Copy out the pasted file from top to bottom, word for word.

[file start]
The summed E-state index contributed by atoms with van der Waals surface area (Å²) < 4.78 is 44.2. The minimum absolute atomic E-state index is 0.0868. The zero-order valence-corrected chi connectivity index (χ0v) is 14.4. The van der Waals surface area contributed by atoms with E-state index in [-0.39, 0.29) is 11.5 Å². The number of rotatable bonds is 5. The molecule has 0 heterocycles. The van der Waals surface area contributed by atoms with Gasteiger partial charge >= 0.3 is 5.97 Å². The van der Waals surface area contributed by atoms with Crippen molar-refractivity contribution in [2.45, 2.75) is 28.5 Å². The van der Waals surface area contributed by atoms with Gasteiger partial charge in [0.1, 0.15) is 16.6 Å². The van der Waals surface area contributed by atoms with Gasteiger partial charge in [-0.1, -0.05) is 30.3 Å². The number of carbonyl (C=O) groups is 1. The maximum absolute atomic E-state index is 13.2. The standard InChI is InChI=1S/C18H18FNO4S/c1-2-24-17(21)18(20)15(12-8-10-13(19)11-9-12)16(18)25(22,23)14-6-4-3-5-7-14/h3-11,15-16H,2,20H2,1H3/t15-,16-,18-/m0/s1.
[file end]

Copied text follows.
The summed E-state index contributed by atoms with van der Waals surface area (Å²) < 4.78 is 44.2. The minimum absolute atomic E-state index is 0.0868. The zero-order valence-corrected chi connectivity index (χ0v) is 14.4. The van der Waals surface area contributed by atoms with E-state index in [-0.39, 0.29) is 11.5 Å². The number of rotatable bonds is 5. The molecule has 0 heterocycles. The van der Waals surface area contributed by atoms with Gasteiger partial charge >= 0.3 is 5.97 Å². The van der Waals surface area contributed by atoms with Crippen molar-refractivity contribution in [2.45, 2.75) is 28.5 Å². The van der Waals surface area contributed by atoms with Gasteiger partial charge in [0.1, 0.15) is 16.6 Å². The van der Waals surface area contributed by atoms with Gasteiger partial charge in [-0.1, -0.05) is 30.3 Å². The number of carbonyl (C=O) groups is 1. The maximum absolute atomic E-state index is 13.2. The standard InChI is InChI=1S/C18H18FNO4S/c1-2-24-17(21)18(20)15(12-8-10-13(19)11-9-12)16(18)25(22,23)14-6-4-3-5-7-14/h3-11,15-16H,2,20H2,1H3/t15-,16-,18-/m0/s1.